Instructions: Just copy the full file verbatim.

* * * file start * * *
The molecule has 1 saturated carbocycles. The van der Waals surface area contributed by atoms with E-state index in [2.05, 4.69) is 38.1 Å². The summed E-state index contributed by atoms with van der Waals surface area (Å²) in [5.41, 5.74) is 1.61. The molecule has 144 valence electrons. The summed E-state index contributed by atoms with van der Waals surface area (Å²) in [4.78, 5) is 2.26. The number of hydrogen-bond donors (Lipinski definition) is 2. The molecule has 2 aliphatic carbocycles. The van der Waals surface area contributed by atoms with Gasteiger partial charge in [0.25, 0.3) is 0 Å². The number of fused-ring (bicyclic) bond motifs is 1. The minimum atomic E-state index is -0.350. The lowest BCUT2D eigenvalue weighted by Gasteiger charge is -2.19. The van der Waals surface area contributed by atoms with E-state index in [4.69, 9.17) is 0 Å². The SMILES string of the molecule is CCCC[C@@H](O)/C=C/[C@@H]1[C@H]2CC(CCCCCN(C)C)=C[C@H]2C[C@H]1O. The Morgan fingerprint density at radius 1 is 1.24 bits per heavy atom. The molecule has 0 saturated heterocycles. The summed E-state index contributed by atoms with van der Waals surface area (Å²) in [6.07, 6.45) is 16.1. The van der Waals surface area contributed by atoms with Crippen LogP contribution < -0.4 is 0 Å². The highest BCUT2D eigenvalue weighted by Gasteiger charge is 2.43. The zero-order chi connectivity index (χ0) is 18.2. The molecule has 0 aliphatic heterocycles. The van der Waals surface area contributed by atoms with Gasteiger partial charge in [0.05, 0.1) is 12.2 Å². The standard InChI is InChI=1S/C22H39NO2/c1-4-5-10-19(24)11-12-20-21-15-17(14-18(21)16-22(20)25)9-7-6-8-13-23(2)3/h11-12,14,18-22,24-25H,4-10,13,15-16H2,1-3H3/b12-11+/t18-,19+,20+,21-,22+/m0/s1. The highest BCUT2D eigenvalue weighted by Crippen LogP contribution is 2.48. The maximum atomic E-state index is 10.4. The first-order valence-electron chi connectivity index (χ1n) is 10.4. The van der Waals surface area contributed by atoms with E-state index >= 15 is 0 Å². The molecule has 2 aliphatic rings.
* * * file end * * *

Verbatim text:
The molecule has 1 saturated carbocycles. The van der Waals surface area contributed by atoms with E-state index in [2.05, 4.69) is 38.1 Å². The summed E-state index contributed by atoms with van der Waals surface area (Å²) in [5.41, 5.74) is 1.61. The molecule has 144 valence electrons. The summed E-state index contributed by atoms with van der Waals surface area (Å²) in [4.78, 5) is 2.26. The number of hydrogen-bond donors (Lipinski definition) is 2. The molecule has 2 aliphatic carbocycles. The van der Waals surface area contributed by atoms with Gasteiger partial charge in [0.25, 0.3) is 0 Å². The number of fused-ring (bicyclic) bond motifs is 1. The minimum atomic E-state index is -0.350. The lowest BCUT2D eigenvalue weighted by Gasteiger charge is -2.19. The van der Waals surface area contributed by atoms with E-state index in [4.69, 9.17) is 0 Å². The SMILES string of the molecule is CCCC[C@@H](O)/C=C/[C@@H]1[C@H]2CC(CCCCCN(C)C)=C[C@H]2C[C@H]1O. The Morgan fingerprint density at radius 1 is 1.24 bits per heavy atom. The molecule has 0 saturated heterocycles. The summed E-state index contributed by atoms with van der Waals surface area (Å²) in [6.07, 6.45) is 16.1. The van der Waals surface area contributed by atoms with Crippen LogP contribution < -0.4 is 0 Å². The highest BCUT2D eigenvalue weighted by Gasteiger charge is 2.43. The zero-order chi connectivity index (χ0) is 18.2. The molecule has 0 aliphatic heterocycles. The van der Waals surface area contributed by atoms with Gasteiger partial charge in [0.05, 0.1) is 12.2 Å². The standard InChI is InChI=1S/C22H39NO2/c1-4-5-10-19(24)11-12-20-21-15-17(14-18(21)16-22(20)25)9-7-6-8-13-23(2)3/h11-12,14,18-22,24-25H,4-10,13,15-16H2,1-3H3/b12-11+/t18-,19+,20+,21-,22+/m0/s1. The highest BCUT2D eigenvalue weighted by Crippen LogP contribution is 2.48. The maximum atomic E-state index is 10.4. The first-order valence-electron chi connectivity index (χ1n) is 10.4. The van der Waals surface area contributed by atoms with E-state index >= 15 is 0 Å². The molecule has 2 aliphatic rings.